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Current time:0:00Total duration:6:57

Video transcript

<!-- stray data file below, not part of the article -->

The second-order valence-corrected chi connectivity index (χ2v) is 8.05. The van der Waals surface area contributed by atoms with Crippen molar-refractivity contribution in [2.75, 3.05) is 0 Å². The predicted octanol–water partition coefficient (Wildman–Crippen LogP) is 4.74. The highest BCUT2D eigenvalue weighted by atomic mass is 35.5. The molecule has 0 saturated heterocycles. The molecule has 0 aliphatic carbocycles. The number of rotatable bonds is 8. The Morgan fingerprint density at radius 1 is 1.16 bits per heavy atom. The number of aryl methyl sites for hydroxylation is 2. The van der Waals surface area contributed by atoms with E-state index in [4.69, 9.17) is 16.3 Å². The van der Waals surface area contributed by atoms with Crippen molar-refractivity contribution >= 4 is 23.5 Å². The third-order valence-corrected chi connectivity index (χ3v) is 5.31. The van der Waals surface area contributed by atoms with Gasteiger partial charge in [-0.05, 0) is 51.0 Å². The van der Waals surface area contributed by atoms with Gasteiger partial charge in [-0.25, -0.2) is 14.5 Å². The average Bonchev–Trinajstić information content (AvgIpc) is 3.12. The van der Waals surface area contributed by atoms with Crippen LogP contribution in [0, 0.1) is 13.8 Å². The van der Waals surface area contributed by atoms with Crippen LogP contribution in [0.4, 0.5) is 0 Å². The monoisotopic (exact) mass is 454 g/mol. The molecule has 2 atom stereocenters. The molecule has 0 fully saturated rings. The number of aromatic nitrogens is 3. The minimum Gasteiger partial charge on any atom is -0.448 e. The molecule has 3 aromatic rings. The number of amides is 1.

diabetes mellitus is a syndrome that's caused by improper function of insulin and as a result there's dysregulation of the blood sugar levels this results in high blood sugar which is also known as hyperglycemia but what exactly does this all mean to get a better idea let's first go over the body's normal regulation of blood sugar and to do that I'm going to just bring in a diagram here so in this diagram you'll see up here you have the esophagus that goes into the stomach and into the beginning portion of the intestines and then here in pink represents a blood vessel and then in yellow here is the pancreas there are three major types of nutrients that your body uses for energy there's fat protein and carbohydrates and we're going to be focusing on carbohydrates I'm going to just abbreviate that CH O which is a which stands for carbon hydrogen and oxygen which is the chemical makeup of carbohydrates so the carbohydrates that we eat go through our soffits and into our stomach and they start to get digested and as they enter into the intestines they're digested down into glucose and glucose is a simple sugar and it's very important in the body because cells throughout the body use glucose as energy and glucose I said is a type of sugar so sometimes people refer to as blood sugar levels and what they were referring to are the level of glucose in the blood so this glucose is absorbed through the GI tract into the blood vessels here and once it's in the blood it then travels to the cells of the body such as much muscle cells where it can be used for energy or the glucose in the blood can travel to the liver where it is stored to be used as energy in the future so let's see this happen this is where the role the pancreas becomes important because glucose on its own is not able to actually enter the cells like muscle cells or into the liver without the pancreas glucose would just become piled up in the blood luckily the pancreas here can sense this pile up or this increase in the blood sugar and it releases a hormone known as insulin and when the pancreas releasing the releases this insulin it kind of acts like a key that unlocks the cells of the body such as the muscle cells and the liver allowing the glucose to enter the cell so in the case of the muscle cells those cells can now start to do work and then in the case of the liver the glucose can be stored however this just kept going and insulin wasn't kept in check what would happen over time and use you can see here is that that blood glucose level would get too low and fortunately the pancreas can also sense when these blood glucose levels are getting too low and it stops secreting insulin and it starts to secrete another hormone known as glucagon and what glucagon does is it stimulates the liver to release this stored glucose back into the blood to replenish the blood glucose levels and eventually the blood glucose levels return to normal so let me draw a diagram here to help you remember how our bodies maintain the blood glucose levels so you can think of the maintenance of the blood glucose level as being a balance between insulin and if the balance is tipped in the direction of insulin here it will result in the unlocking of cells it will also allow the liver to store the glucose and then both of these things result in a lowering of the blood glucose level then as this gets too far the pancreas reacts and it then has glucagon to shift the balance by causing the release of that stored glucose which results in a raising of the blood glucose level all right so now that we have an understanding of how the body normally regulates blood glucose levels with insulin and glucagon what exactly is going on in diabetes mellitus well I mentioned at the beginning that diabetes mellitus is a syndrome that's caused by improper improper functioning of insulin and in a sense the insulin just doesn't work now this may be due to many different underlying causes such as the pancreas here not being able to produce the insulin the pancreas may just be producing too little insulin or for some reason the cells may not be receptive to the insulin and since that key mechanism doesn't unlock the cells to allow the glucose to get in regardless of the underlying mechanism though when you don't have insulin here to balance out the blood glucose levels this balance is going to be tipped in the favor of glucagon and as such what's going to happen is these effects of glucagon here are going to become more predominant so what you see in diabetes mellitus one of the characteristic findings is that there's going to be hyperglycemia and this is because the glucagon is causing the glucose from the liver to be released and since insulin isn't functioning properly this key effect here also isn't working so these cells aren't able to get all of this glucose that is in the blood so despite having all of this energy present in the blood the cells aren't able to use it so someone with diabetes is oftentimes very fatigued or tired and that's because they're not able to extract the energy from the blood and then lastly the body tries to compensate for this increased concentration of glucose here in the blood and what it tries to do is it tries to dilute the blood with water from cells and what happens is that all this water leaves the cells and then the the person becomes dehydrated so frequently someone with diabetes will be dehydrated and very thirsty so diabetes mellitus is a syndrome that's caused by dysfunctional insulin or lack of insulin resulting in an inability of the body to maintain its normal blood sugar balanced and you get this hyperglycemia here then over time actually this persistent hyperglycemia can actually cause damage to many vital organs in the body such as the nerves eyes and kidneys